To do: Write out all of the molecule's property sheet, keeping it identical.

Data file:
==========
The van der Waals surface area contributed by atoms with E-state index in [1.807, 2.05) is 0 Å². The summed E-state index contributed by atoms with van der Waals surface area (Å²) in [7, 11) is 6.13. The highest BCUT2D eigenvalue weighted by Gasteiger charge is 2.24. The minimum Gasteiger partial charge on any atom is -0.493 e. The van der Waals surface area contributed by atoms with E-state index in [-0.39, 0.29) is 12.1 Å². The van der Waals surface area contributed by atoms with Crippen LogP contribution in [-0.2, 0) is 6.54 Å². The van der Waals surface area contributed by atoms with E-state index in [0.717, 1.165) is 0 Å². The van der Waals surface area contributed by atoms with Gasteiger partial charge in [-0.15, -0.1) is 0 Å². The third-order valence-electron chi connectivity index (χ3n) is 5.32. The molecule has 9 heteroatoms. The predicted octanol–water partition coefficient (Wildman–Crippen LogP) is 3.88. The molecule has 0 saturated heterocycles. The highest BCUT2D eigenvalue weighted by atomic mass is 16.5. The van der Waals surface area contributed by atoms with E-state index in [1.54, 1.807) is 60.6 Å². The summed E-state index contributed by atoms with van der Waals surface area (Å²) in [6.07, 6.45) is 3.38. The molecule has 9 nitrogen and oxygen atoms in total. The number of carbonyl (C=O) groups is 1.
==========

The van der Waals surface area contributed by atoms with E-state index in [1.807, 2.05) is 0 Å². The summed E-state index contributed by atoms with van der Waals surface area (Å²) in [7, 11) is 6.13. The highest BCUT2D eigenvalue weighted by Gasteiger charge is 2.24. The minimum Gasteiger partial charge on any atom is -0.493 e. The van der Waals surface area contributed by atoms with E-state index in [-0.39, 0.29) is 12.1 Å². The van der Waals surface area contributed by atoms with Crippen LogP contribution in [-0.2, 0) is 6.54 Å². The van der Waals surface area contributed by atoms with E-state index in [0.717, 1.165) is 0 Å². The van der Waals surface area contributed by atoms with Gasteiger partial charge in [-0.15, -0.1) is 0 Å². The third-order valence-electron chi connectivity index (χ3n) is 5.32. The molecule has 9 heteroatoms. The predicted octanol–water partition coefficient (Wildman–Crippen LogP) is 3.88. The molecule has 0 saturated heterocycles. The highest BCUT2D eigenvalue weighted by atomic mass is 16.5. The van der Waals surface area contributed by atoms with E-state index in [1.54, 1.807) is 60.6 Å². The summed E-state index contributed by atoms with van der Waals surface area (Å²) in [6.07, 6.45) is 3.38. The molecule has 9 nitrogen and oxygen atoms in total. The number of carbonyl (C=O) groups is 1.